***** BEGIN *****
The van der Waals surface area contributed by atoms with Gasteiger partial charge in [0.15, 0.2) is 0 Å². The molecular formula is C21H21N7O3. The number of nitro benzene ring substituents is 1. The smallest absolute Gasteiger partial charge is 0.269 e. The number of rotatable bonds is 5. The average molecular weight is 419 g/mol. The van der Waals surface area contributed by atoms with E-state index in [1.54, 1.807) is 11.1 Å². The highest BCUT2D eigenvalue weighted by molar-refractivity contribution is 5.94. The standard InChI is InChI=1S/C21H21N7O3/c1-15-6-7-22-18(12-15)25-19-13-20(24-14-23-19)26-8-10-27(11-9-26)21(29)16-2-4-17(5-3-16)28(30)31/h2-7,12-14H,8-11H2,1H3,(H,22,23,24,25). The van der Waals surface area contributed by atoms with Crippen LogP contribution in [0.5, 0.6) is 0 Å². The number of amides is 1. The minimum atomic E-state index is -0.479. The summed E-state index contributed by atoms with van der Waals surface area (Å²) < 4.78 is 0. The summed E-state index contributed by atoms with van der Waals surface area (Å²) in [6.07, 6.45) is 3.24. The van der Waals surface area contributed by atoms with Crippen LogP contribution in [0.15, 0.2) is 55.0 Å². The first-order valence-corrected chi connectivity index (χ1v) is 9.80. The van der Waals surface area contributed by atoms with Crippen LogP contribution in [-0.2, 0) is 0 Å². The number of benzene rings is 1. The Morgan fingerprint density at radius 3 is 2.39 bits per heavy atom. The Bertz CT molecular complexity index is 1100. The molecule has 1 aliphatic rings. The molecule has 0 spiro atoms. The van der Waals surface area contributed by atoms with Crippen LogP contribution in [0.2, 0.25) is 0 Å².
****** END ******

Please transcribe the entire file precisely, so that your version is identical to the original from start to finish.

The van der Waals surface area contributed by atoms with Gasteiger partial charge in [0.15, 0.2) is 0 Å². The molecular formula is C21H21N7O3. The number of nitro benzene ring substituents is 1. The smallest absolute Gasteiger partial charge is 0.269 e. The number of rotatable bonds is 5. The average molecular weight is 419 g/mol. The van der Waals surface area contributed by atoms with E-state index in [1.54, 1.807) is 11.1 Å². The highest BCUT2D eigenvalue weighted by molar-refractivity contribution is 5.94. The standard InChI is InChI=1S/C21H21N7O3/c1-15-6-7-22-18(12-15)25-19-13-20(24-14-23-19)26-8-10-27(11-9-26)21(29)16-2-4-17(5-3-16)28(30)31/h2-7,12-14H,8-11H2,1H3,(H,22,23,24,25). The van der Waals surface area contributed by atoms with Crippen LogP contribution in [0.5, 0.6) is 0 Å². The number of amides is 1. The minimum atomic E-state index is -0.479. The summed E-state index contributed by atoms with van der Waals surface area (Å²) < 4.78 is 0. The summed E-state index contributed by atoms with van der Waals surface area (Å²) in [6.07, 6.45) is 3.24. The van der Waals surface area contributed by atoms with Crippen LogP contribution in [0.15, 0.2) is 55.0 Å². The first-order valence-corrected chi connectivity index (χ1v) is 9.80. The van der Waals surface area contributed by atoms with Crippen LogP contribution in [-0.2, 0) is 0 Å². The number of benzene rings is 1. The Morgan fingerprint density at radius 3 is 2.39 bits per heavy atom. The Bertz CT molecular complexity index is 1100. The molecule has 1 aliphatic rings. The molecule has 0 spiro atoms. The van der Waals surface area contributed by atoms with Crippen LogP contribution in [0.2, 0.25) is 0 Å².